PÎREMÊRD (Pers. Piremard “old man”; b. Solaymāniya, 1867; d. Solaymāniya, 19 June 1950), pen-name of Tawfiq, son of Maḥmud, son of Ḥamza (in Kurdish: Tewfîq kurî Mehmûd ʿAḡa kurî Hemze ʿAḡa), Kurdish writer, journalist, and public intellectual. A leading poet of his time, he made indispensable contributions to the development of modern Kurdish literature, his own works reflecting the course it took. He lived much of his early and later life in Solaymāniya, in present-day northeastern Iraq.
His was a family of means that valued education, and thus at the age of six he began reading the Quran and a little later took up studies at the local mosque. Under the tutelage of its imam he acquired a knowledge of Arabic and Persian through the reading of poetry, and as a teenager he tried his hand at writing poetry in both languages. He traveled widely in Kurdistan, deepening his knowledge of Kurdish poetry and folklore and experimenting with a writing style of his own. He was much influenced by Kurdish poets, especially Nalî (1800-56), Mewlewî (Mawlawi; 1806-82), and Hacî Qadirî Koyî (Ḥāji Qāder-e Koyi; 1816-94).
Pîremêrd’s first career was as a public official, and between 1882 and 1898 he held various posts in the local administration, among them, in 1886 chief clerk at the court of justice in Solaymāniya and in 1895 an assistant administrative judge in Karbalāʾ. Beginning in the 1890s he spent much time in Istanbul. He studied law at the university and became a lawyer and was a member of the meclis (high council) of Istanbul. In 1899 he went on a pilgrimage to Mecca and henceforth became known as Hacî Tewfîq Beg (Ḥāji Tawfiq Beg). In 1908 he joined other Kurdish writers and intellectuals in establishing the Komeleya Alîkarî û Peşketina Kurd, which devoted itself primarily to cultural matters, and he published poems in its newspaper under the name Tewfîqê Silêmanî (Tawfiq-e Soleymāni). Further successes as an administrator awaited him: kaymakam (governor) of the district of Hakkari in 1909 and mutasarrif (motaṣarref “governor”) of the Sanjak of Amasya in 1918.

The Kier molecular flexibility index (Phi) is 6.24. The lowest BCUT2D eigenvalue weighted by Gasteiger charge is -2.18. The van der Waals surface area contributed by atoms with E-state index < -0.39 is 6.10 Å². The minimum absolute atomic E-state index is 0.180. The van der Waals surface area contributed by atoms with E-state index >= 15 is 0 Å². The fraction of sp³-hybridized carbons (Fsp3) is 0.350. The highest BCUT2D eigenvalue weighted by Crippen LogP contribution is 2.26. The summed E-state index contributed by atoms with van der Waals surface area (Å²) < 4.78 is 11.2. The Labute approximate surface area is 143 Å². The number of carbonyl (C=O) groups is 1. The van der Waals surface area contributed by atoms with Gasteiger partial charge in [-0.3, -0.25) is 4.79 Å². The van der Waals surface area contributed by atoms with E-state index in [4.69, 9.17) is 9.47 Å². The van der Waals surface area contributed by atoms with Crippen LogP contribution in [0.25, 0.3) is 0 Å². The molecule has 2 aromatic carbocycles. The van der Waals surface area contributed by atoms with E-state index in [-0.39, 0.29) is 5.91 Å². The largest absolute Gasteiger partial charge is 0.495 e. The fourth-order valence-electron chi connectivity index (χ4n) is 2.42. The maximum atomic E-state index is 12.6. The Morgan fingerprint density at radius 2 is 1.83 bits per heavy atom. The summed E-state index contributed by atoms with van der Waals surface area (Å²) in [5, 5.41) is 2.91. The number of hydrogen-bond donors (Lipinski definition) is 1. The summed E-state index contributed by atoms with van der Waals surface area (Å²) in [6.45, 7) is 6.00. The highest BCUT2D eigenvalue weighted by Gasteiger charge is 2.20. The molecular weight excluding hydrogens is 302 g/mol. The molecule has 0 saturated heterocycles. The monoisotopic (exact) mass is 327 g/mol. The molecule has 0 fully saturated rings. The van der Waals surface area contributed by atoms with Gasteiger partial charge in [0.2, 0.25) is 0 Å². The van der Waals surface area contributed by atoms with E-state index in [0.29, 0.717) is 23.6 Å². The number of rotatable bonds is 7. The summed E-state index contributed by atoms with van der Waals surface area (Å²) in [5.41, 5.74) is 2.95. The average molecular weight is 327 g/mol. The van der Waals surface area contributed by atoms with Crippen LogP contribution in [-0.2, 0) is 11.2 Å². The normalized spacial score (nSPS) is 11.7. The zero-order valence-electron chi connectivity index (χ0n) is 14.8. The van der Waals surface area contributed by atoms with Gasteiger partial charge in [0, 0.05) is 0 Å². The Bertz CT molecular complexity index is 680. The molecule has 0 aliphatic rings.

He left Istanbul in 1920 with his wife and two sons and returned to Solaymāniya. He ended his government service about the same time and devoted himself to literature and journalism. In 1926 he established a publishing house and founded the newspaper Jîyan “Life” with a colleague, and in 1937 he became the sole owner and editor of the renamed Jîn “Life” (Hawar, pp. 32-42). While fully engaged in the important issues of the day, he wrote continuously—poetry, short stories and sketches, and newspaper articles.
He is best known for his poetry, which combines the forms and meters of classical Kurdish poetry with contemporary themes. He wanted poetry to speak to a wide audience, and thus he drew on the spoken language and kept his verse simple and close to the rhythms of folklore. He was an avid collector of popular sayings and proverbs, which he turned into poetry (Penda pešîman,1936), and of folk stories (Galte û gepi, 1970). A believer in the didactic value of poetry, he urged his audiences, especially women and girls, to read and study, as in his poem Xozge (1948; Ašina, p. 302). He thus made it a point to bring his poetry before large public gatherings, as on New Year’s Day. None of his poems were revolutionary, but they were filled with patriotic sentiments that stirred all who heard them, like Newroz (Pers. Nowruz; 1948), which became a kind of Kurdish national anthem (Ašina, pp. 152-53). He also wrote poems for children, an innovation in Kurdish literature, and he reworked the famous epic Mam û Zin. One of the first Kurdish short story writers, he was inspired by heroic events in Kurdish history and wrote several historical works himself, among them, Dwazde swarey Merîwan (1935) and Mehmûd ʿAḡa (1942).
Umêd Ašina (Omid Āšenā), Pîremêrd û pêdaçuneweyekî nuêy jiyan û berhemekanî, Erbil, 2001.
Mehmed Rasul Hawar, Pîremêrdi nemîr, Baghdad, 1970: on his career, pp. 12-95, and on his poetry and other works, pp. 97-443.
Refiq Hilmi, Šîʿr û edebiyatî kurdî, Erbil, 1988, pp. 81-97.
Faʾiq Hušiyar (Fāʾeq Hošyār), Dîvanî Pîremêrd, lst ed., Baghdad, 1990.
Maruf Khaznadar, Ocherk istorii sovremennoi kurdskoi literatury, Moscow, 1967, pp. 165-69.
Elaedîn Sucadî, Edebî kurdî û lêkolînewey edebî kurdî, Baghdad, 1968, pp. 300-306.
Originally Published: September 24, 2010
Last Updated: September 24, 2010